By BALOZI DIPLOMACIA
You will recall my dramatic, if hair-raising, escapades at the UN General Assembly in September. Apparently because of my enthusiastic display of active applause for the missiles of speeches by Ahmedinejad (Nuke as he is called elsewhere), Uncle Bob from down South and lanky Paul from the land of many hills, I was the subject of dagger-glances by our entourage throughout the New- York-to-JKIA trip.
You will call to mind that, despite and in spite of myself, emotions had got the better of me such that I openly and loudly cheered the leaders who hammered away at the Western world and the UN edifice claiming a skewed world, discrimination, double standards, domination…suchlike. You will remember that when Comrade Ahmedinejad had risen to deliver his powerful, if searing, speech, I threw diplomatic etiquette to the four winds and started cheering before he uttered a word. When he tore into the West, you can see me in your eye of eyes ululating, cat-calling, chanting and what not, completely entranced by his sheer temerity. It was as if my side, the Gunners, were mauling the Red Devils with myself as the single cheerleader at Nakivubo Stadium!
If you reflect, you will see me being frogmarched out of the UN General Assembly hall against my will and in violation of my inalienable freedoms right under the nose of Uncle Sam, that kindly ole man who secured such freedoms for the free world eons ago. You can therefore understand why, as the aeroplane reached for the skies en route back home, the Mashariki Mwa Afrika delegates shot acidic glances in my direction, in a manner likely to suggest that I was an alien from Mars.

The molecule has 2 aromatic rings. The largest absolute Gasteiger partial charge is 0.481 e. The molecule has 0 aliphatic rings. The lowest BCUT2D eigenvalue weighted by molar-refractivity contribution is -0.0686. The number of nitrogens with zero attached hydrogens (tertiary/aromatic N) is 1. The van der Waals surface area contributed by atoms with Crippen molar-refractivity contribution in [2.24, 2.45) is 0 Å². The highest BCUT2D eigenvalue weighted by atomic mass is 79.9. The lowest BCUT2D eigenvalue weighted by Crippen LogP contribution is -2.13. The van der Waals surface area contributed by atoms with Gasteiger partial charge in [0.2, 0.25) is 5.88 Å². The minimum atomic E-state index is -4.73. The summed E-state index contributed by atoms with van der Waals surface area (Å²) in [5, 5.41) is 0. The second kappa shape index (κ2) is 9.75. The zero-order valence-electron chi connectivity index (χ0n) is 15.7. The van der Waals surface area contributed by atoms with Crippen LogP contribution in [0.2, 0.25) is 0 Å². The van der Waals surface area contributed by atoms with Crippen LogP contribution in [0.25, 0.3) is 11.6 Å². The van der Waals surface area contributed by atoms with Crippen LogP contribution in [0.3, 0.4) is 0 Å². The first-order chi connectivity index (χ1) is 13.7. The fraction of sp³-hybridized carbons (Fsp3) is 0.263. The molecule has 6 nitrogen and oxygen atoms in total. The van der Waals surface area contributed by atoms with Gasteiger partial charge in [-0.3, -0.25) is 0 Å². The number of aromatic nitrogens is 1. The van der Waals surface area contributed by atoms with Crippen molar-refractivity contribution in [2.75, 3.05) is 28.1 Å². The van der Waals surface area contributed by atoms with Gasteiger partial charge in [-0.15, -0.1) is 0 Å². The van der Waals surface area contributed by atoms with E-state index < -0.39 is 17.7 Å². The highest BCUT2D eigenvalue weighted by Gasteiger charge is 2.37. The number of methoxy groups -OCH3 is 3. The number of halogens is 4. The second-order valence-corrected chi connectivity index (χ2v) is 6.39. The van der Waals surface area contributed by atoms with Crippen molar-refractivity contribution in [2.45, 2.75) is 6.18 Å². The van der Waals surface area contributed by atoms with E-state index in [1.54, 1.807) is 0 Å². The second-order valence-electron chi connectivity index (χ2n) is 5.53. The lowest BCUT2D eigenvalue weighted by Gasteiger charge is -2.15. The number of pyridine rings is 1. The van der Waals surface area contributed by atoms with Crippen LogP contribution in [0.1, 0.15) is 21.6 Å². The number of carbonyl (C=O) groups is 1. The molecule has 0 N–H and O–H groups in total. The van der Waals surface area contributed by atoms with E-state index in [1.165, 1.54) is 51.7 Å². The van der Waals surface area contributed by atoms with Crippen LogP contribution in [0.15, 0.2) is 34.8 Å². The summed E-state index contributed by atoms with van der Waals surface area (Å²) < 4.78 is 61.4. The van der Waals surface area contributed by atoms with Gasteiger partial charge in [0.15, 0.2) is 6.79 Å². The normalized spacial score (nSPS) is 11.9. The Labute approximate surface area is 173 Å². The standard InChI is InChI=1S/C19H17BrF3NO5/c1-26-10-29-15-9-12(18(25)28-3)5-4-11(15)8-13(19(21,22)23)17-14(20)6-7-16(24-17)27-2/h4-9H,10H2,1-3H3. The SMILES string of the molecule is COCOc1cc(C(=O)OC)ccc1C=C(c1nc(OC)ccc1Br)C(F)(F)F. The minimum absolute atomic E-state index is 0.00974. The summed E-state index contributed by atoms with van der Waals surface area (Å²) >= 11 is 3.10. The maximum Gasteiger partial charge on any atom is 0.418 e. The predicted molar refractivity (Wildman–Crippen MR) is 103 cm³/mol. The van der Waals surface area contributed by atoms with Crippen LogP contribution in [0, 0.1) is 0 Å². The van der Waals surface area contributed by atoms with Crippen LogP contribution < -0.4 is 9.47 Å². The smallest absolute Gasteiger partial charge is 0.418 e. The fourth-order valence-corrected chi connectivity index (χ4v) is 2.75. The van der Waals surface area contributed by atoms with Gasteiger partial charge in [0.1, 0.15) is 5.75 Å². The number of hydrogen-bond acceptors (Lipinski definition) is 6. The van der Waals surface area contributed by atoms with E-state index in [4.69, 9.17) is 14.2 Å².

During the stop over, this time at London Gatwick, my attempt to join HE Chief, meaning our Minister, in the executive lounge to wait for the connecting flight were flatly curtailed when he fixed me a glance that said it all. “You are such a rascal, you nincompoop. How dare you, of such a dirt-low rank, dare join me in the presidential lounge when mortals of your ilk ought to be suffering in the passageways on the hard benches? And this when you have brought disrepute to our nation!” HE seemed to be saying without uttering a word, just by the ferocity of his eyes and the contours on his contorted face.
Thus I joined the throngs in the general waiting areas of Gatwick and, boy, wasn’t it a long stretch? During the jump across the pool from New York to London, it had finally dawned on me, as Asumpta would put it, that I ‘had shelled on the plate’, or as Macho Odhis Papa, the towering security detail, would say: “You have poured the flour”, meaning you have not only made a mess of yourself but it will also cost you dearly. You can therefore understand why I felt low as I fidgeted and wriggled on the stone-hard wooden bench.
When we finally boarded the flight for JKIA, Smart Alec, the guy from the Intelligence Unit, sat next to me and intermittently informed me of the dire consequences that awaited me ahead. He delivered the verdict that I was, as sure as the sun rises from the East and sets in the West, on the verge of a sack. “Your goose is cooked”, he said and, for a fleeting moment, my mind went to traditional chicken stew before my thoughts returned to the heavy subject of the ‘dire consequences’.
“You know [as if I knew], the West is our lifeblood. Your gross misbehaviour has now shown that we pretend to be their friends, when deep down, we are of a worldview favourable to the Axis of Evil”, Smart Alec whispered. “It’s true these guys force many conditions down our throats, but we must continue in the pretence, lest they call in their loans and grants, cut off aid and starve us of all the support for which we are eternally beholden to them”, he said a while later, adding unnecessarily that diplomacy called for this approach. “You should have cheered Ahemedinejad only in your heart of hearts”, he added, as the aeroplane started descending, my heart sinking with it as we rapidly lost height.